By Kaelanne Jordan
Archbishop Jason Gordon has described the family as the “load-bearing wall” of civilisation, emphasising that if family is destroyed, the whole civilisation “goes with it”.
“And when you look and you see now, the greatest assault now is on the family,” the Archbishop said during his talk for the Catholic Charismatic Renewal’s Conference (Friday, January 6–8).
The Archbishop’s presentation on Saturday 7 was titled ‘Called to be a Holy Family, a Holy Church, and a Holy Nation’.
He recalled that during his time as a priest in the Gonzales community, one young rapper opined that the future of the nation is in the village. As the village goes, so the nation goes.
The Archbishop underscored that the future of the village is in the family, and as the family goes, so the village goes, so the nation goes.
“And that’s why we have to see the family not just as a unit we belong to, like a sociological unit that we happen to live in the same house….but we have to see the family as the place where God intends holiness will come forth …” Archbishop Gordon said.
He emphasised it is in the family where persons learn how to practise love, forgiveness, deep spirituality and how to give.
Pope John Paul II, Archbishop Gordon outlined, called the family a community of life and love because when a family is practising love daily, that family becomes “excellent” in that practice of love.
Archbishop Gordon shared a story of a friend who complained of praying for patience, only to feel constantly frustrated. “I say listen to me, I will never pray for patience because what God does is give you the opportunity to exercise it….you don’t get an infused grace for patience coming into you, and it’s the same thing with love. The family is a community of love because you have excellent opportunities every day to exercise love,” the Archbishop said.
Anyone who is not giving themselves to the others in the family is someone who is ‘chinksing’. “And if you ‘chinksing’, you becoming a worse human being and you not moving to sanctity, to grace, to life, to love. Your heart is not expanding and growing bigger and you’re not growing into the person God wants you to become,” the Archbishop explained.
Holiness, he underscored, is wanting to give ourselves away to God and each other. He reminded that God is a super-abundant God and therefore everyone has to be super-abundant in our generosity to God and to each other.
“When in the family everybody looking to see what everybody else doing and if they doing A, well I only doing -A…. there’s no life and there’s no love. There’s no holiness. And in fact, I will say to you, that’s a classic definition of hell,” Archbishop Gordon said.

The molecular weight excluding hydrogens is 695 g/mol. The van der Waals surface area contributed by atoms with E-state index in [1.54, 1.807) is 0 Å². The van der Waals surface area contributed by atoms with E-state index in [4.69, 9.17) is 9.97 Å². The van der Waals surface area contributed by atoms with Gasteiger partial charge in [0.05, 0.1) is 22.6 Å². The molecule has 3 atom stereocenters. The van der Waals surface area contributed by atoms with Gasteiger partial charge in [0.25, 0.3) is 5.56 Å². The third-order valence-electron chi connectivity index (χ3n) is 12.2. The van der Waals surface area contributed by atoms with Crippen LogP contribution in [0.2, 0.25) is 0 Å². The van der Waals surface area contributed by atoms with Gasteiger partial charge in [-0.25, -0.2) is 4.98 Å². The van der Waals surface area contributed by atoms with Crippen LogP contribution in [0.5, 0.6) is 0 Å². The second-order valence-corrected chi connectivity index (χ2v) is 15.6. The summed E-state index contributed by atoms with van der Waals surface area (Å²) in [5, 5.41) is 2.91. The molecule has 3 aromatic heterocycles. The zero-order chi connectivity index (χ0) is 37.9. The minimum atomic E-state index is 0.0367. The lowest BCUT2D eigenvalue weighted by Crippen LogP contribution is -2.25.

Reiterating that we are all called to be holy, the Archbishop said that the call to sanctity is not a call to leave everything and join a monastery. Rather, it’s a call to live who you are as a domestic Church every single day, consciously and with commitment.
It is the little things in the family, in the everydayness of the family, even in the irritations and vexations of family that we can choose to raise our mind and heart to God. “And that’s a sacrifice,” the Archbishop said. A sacrifice, he said, is giving up something good for something better. He observed sacrifice is a “bad word” these days, but it’s a “great word” at the heart of the priesthood.
“Every time you come to Mass, the priest says ‘Pray sisters and brothers that my sacrifice and yours may be acceptable to God, the almighty Father’…. that is the moment in the Mass when the little sacrifices you’ve made all week, you bring them into that moment. His sacrifice is what’s happening on this altar, your sacrifice is what has been happening on the altar of your family for the week…” Archbishop Gordon said.
He reminded faithful that the irritations within the family that we are trying to get rid of to become holy, “[what] we don’t understand is that it is through these irritations that we will become holy.”
“That don’t mean you have to give other people opportunities for holiness. Reduce their opportunities, that’s your sacrifice too,” Archbishop Gordon said.
He believed when faithful get accustomed to offering everything as a living sacrifice to God then we become accustomed to discerning the will of God in the moment. When that happens, “we become holy, holy people.”
The three-day conference saw other presentations, among them Artherly Nicholas’ ‘Called out of Darkness to live in His wonderful light’ (1 Pt 2:9b), Deborah de Rosia’s ‘Once you were a non-people, now you are God’s people’ (1 Pt 2:10) and a youth session led by the People of Praise Youth on Sunday ‘Chosen to sing the praises of God’.